Yesterday, testimony regarding a bill set to legalize sports betting in bars holding full liquor licenses was heard by a Montana legislative committee.
The proposed bill, which is sponsored by the Republican Senator Mark Blasdel, has been rolled out after the 2018 US Supreme Court’s ruling under which the federal ban on sports betting was lifted and states were provided with the opportunity to decide on their own whether to add the new form of gambling to their gambling sectors.
A number of states have already taken advantage of the Supreme Court’s ruling and have made sports betting legal, and a lot of other states are pushing to add the new profitable form of gambling to their gambling markets.
The supporters of the proposed bill explained the Montana Senate Business, Labor and Economic Affairs Committee that the passage of the bill would provide the state with the opportunity not only to make legal but also to regulate and tax the activity which is not unknown to local residents.
The Bill to Take Effect in June 2020 if Passed
The computerized wagering on professional and college sporting events will be operated by sports book companies which install special equipment for the activity in local bars. Under the proposed bill’s provisions, such establishments will receive 5% of the net sportsbook income, and the gambling operators will have to pay an 8.5% tax on their adjusted gross betting revenue to the state of Montana.
The bill was drafted after consultation with the state Department of Justice, the Montana Tavern Association and casino gambling machine providers. The Montana Senate Business, Labor and Economic Affairs committee, however, still needs to vote on the proposed piece of legislation.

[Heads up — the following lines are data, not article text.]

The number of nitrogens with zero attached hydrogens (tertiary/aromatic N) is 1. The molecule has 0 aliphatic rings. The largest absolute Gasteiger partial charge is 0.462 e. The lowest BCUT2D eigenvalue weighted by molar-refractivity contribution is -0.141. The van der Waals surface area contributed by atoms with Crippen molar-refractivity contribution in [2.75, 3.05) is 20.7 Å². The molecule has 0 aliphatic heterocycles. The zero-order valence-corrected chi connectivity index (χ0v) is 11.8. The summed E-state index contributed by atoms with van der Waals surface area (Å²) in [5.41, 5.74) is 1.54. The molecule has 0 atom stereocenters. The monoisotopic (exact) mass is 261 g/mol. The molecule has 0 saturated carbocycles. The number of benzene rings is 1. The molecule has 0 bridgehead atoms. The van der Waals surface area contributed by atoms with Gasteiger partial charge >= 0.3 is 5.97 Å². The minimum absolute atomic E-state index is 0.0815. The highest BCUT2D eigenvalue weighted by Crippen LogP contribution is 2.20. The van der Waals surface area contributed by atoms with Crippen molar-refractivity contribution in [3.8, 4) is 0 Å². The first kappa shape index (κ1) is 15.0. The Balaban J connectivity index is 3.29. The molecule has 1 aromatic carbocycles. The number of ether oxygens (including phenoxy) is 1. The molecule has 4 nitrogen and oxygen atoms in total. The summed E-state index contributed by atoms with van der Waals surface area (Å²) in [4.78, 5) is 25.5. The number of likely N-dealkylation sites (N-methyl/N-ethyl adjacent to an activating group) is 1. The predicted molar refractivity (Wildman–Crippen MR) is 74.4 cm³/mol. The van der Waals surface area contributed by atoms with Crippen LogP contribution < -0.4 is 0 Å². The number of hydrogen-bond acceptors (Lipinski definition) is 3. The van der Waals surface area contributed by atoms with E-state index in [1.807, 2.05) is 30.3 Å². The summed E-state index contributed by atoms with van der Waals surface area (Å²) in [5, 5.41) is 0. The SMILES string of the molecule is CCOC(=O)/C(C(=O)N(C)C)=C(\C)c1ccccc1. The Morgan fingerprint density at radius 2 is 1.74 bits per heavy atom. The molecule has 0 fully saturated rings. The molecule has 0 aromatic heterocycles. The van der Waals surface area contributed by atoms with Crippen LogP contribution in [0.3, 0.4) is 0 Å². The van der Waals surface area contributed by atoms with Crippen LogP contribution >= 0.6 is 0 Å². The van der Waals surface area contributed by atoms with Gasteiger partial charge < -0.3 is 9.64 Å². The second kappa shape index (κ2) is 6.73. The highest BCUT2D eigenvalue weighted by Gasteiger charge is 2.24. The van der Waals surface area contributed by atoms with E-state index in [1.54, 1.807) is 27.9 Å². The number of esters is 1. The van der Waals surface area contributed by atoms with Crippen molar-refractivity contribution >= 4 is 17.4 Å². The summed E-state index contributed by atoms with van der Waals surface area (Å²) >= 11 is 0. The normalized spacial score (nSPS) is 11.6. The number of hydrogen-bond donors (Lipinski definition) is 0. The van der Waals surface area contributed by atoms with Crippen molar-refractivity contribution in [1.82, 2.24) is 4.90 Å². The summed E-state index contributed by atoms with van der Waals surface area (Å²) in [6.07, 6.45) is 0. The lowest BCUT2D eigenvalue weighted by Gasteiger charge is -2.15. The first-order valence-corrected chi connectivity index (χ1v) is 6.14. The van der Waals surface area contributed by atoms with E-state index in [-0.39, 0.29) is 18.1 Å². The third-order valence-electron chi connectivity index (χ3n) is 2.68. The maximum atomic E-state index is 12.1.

The bill will not take immediate effect. If passed, it is set to be deployed in June 2020 at the earliest, providing state lawmakers with enough time to compile the set of rules for the new type of gambling on one hand, and bars with time to install and test the machines. The longer waiting period will also make sure that the state Legislature would gather for another session in six months to address any problems which could possibly arise.
According to lobbyists for electronic gambling machines providers, giving the green light to sports betting in the state only in bars would guarantee that people are of legal age to gamble. Others have backed the proposal, saying that the new form of gambling would bring the state fresh gambling tax revenue.
The Executive Director of Montana’s gaming industry, Neil Peterson, shared an opinion that mobile betting should be allowed statewide in case that local legislators want to maximize revenue. He also questioned whether small bars would be able to afford the implementation of the technology to ensure that the new gambling activity would be offered only there.